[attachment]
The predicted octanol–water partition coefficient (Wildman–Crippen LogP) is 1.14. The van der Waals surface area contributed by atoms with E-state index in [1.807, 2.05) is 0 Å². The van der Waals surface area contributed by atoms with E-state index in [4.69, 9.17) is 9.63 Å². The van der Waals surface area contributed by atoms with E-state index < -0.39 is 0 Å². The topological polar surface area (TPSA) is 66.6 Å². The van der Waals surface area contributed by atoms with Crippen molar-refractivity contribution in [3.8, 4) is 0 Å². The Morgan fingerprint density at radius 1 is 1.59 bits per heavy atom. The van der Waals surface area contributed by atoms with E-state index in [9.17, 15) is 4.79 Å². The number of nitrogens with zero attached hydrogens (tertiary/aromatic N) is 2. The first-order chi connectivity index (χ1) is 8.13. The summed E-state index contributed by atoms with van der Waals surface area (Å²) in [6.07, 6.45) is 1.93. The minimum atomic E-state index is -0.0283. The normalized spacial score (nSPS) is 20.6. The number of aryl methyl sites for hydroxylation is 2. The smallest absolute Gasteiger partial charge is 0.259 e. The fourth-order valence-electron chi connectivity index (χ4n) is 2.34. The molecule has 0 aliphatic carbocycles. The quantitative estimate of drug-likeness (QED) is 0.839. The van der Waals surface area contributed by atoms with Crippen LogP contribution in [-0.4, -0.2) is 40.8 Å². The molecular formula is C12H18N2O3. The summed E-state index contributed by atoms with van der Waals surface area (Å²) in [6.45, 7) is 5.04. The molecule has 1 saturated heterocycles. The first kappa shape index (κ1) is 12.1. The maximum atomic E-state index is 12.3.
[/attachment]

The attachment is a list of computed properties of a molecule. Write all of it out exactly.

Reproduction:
The predicted octanol–water partition coefficient (Wildman–Crippen LogP) is 1.14. The van der Waals surface area contributed by atoms with E-state index in [1.807, 2.05) is 0 Å². The van der Waals surface area contributed by atoms with E-state index in [4.69, 9.17) is 9.63 Å². The van der Waals surface area contributed by atoms with E-state index < -0.39 is 0 Å². The topological polar surface area (TPSA) is 66.6 Å². The van der Waals surface area contributed by atoms with Crippen molar-refractivity contribution in [3.8, 4) is 0 Å². The Morgan fingerprint density at radius 1 is 1.59 bits per heavy atom. The van der Waals surface area contributed by atoms with E-state index in [9.17, 15) is 4.79 Å². The number of nitrogens with zero attached hydrogens (tertiary/aromatic N) is 2. The first-order chi connectivity index (χ1) is 8.13. The summed E-state index contributed by atoms with van der Waals surface area (Å²) in [6.07, 6.45) is 1.93. The minimum atomic E-state index is -0.0283. The normalized spacial score (nSPS) is 20.6. The number of aryl methyl sites for hydroxylation is 2. The smallest absolute Gasteiger partial charge is 0.259 e. The fourth-order valence-electron chi connectivity index (χ4n) is 2.34. The molecule has 0 aliphatic carbocycles. The quantitative estimate of drug-likeness (QED) is 0.839. The van der Waals surface area contributed by atoms with Crippen LogP contribution in [-0.4, -0.2) is 40.8 Å². The molecular formula is C12H18N2O3. The summed E-state index contributed by atoms with van der Waals surface area (Å²) in [6.45, 7) is 5.04. The molecule has 1 saturated heterocycles. The first kappa shape index (κ1) is 12.1. The maximum atomic E-state index is 12.3.